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It was just over a year ago when former GigaOm Analyst JP Morgenthal published an in-depth Key Criteria/Market Landscape report, titled “Robotic Process Automation in Digital Transformation.” In it, JP detailed both the benefits and challenges awaiting enterprises seeking to digitize and automate manual processes, and the tooling available to help do so. He also wrote this:
“As for the longer-term prognosis for RPA tooling, adoption will depend on enterprises adopting RPA to support their needs for automating end-to-end processes inclusive of long-running transactions. As illustrated in Figure 1 below, the RPA market currently overlaps with the aspects of Integration Platform-as-a-Service (iPaaS) and low-code development tooling.”
Figure 1. Confluence of RPA, IPaaS and Low-Code Development
JP in his report contended that enabling full end-to-end process management would require consolidating these three aspects into a unified platform. So when RPA provider UiPath this week announced the launch of UiPath Apps, a low-code app builder that integrates IPaaS capability, it rang a few bells here at GigaOm.
I asked JP about the call he made a year ago and what IT decision makers should take away from this latest development.
“RPA is great for gluing together disparate applications that were never intended to work together, and for which the business world would never see enough return integrating as a formal project within IT,” JP told me in an email interview. “However, not everything can be relegated to a black box. There’s still plenty of need for human intervention to derive end-to-end automation whether it be approvals, escalations, corrections, etc.”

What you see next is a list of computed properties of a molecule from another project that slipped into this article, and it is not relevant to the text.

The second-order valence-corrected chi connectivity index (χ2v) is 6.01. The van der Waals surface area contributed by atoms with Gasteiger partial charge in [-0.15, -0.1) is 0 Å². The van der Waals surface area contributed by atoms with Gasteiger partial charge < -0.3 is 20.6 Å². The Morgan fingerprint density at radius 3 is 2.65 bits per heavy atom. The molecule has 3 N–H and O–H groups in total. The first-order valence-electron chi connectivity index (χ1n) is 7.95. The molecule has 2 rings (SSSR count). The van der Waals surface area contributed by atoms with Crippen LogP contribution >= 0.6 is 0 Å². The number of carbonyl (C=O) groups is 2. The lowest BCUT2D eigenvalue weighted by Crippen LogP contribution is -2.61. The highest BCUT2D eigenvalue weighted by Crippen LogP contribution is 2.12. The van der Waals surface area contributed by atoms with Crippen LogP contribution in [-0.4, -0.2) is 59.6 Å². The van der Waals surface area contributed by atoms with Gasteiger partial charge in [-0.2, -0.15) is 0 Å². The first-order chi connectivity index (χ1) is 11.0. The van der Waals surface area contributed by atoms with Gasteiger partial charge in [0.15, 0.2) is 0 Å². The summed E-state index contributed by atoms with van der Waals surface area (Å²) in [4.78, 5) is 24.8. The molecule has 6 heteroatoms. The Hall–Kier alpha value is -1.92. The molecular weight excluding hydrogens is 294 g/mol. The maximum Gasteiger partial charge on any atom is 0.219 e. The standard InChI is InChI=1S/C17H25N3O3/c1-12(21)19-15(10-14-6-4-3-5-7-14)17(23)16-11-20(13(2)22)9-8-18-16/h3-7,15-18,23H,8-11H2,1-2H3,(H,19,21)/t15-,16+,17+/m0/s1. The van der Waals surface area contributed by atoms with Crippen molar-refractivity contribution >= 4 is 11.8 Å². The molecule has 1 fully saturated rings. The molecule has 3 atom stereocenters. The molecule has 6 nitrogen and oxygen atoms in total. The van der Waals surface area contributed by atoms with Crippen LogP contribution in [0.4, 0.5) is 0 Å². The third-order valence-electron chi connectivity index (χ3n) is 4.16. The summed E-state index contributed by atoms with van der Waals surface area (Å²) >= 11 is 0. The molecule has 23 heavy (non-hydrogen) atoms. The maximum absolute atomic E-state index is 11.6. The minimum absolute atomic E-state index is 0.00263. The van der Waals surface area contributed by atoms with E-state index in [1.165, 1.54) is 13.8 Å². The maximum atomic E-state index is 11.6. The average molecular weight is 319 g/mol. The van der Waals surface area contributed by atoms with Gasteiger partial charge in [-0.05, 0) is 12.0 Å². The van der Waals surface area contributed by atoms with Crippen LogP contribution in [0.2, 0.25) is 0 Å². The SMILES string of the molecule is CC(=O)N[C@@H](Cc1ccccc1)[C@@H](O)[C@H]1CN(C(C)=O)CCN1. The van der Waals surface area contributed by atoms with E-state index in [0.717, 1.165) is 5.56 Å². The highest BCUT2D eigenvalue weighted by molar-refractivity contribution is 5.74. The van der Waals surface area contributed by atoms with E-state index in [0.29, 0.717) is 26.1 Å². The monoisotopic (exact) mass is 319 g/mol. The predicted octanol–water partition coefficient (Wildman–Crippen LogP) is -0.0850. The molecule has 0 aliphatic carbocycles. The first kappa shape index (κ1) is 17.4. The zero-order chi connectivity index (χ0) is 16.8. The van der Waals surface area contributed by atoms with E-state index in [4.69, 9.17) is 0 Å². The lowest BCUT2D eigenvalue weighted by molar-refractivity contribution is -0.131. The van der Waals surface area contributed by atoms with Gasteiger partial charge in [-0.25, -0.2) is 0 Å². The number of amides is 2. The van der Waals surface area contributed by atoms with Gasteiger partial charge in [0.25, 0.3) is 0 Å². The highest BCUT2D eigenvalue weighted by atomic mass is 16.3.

Low-code development tools step in right here, enabling companies to provide user interfaces for human interaction—be it on a PC in the office or a smartphone in an airport. The other component, of course, is data. As JP notes, much of the data used to drive processes is stored in “disparate systems of record,” and that means RPA tooling needs a way to aggregate and transform data as part of the end-to-end automation activities. Enter iPaaS, which provides tooling for data mapping and restructuring.
JP notes that UiPath is not the only outfit working toward an integrated platform that comprises RPA, IPaaS, and low-code development. As vice president and CTO for the Americas at RPA provider Automation Anywhere, he’s had a hand in his company’s partnership with Mulesoft to enable connectors for data aggregation and transformation. And he touts the progress his company is making with “human bot collaboration technology,” which he says manages the handoff in complex processes between bots and humans.
As the race continues to provide more robust, intuitive, and intelligent automation platforms, the compelling value of a unified platform seems clear.
“When I wrote the report, it wasn’t obvious that the RPA market was positioned to move in this direction [toward consolidation],” JP says. “But having delivered solutions for a number of years, it was obvious to me that the audience for these types of products were not going to be interested in a best-of-breed approach. They don’t have the technical support to make that work and it was clear to me that it was not going to take customers long to come back and ask for these features so they could continue their automation journey with a single vendor.”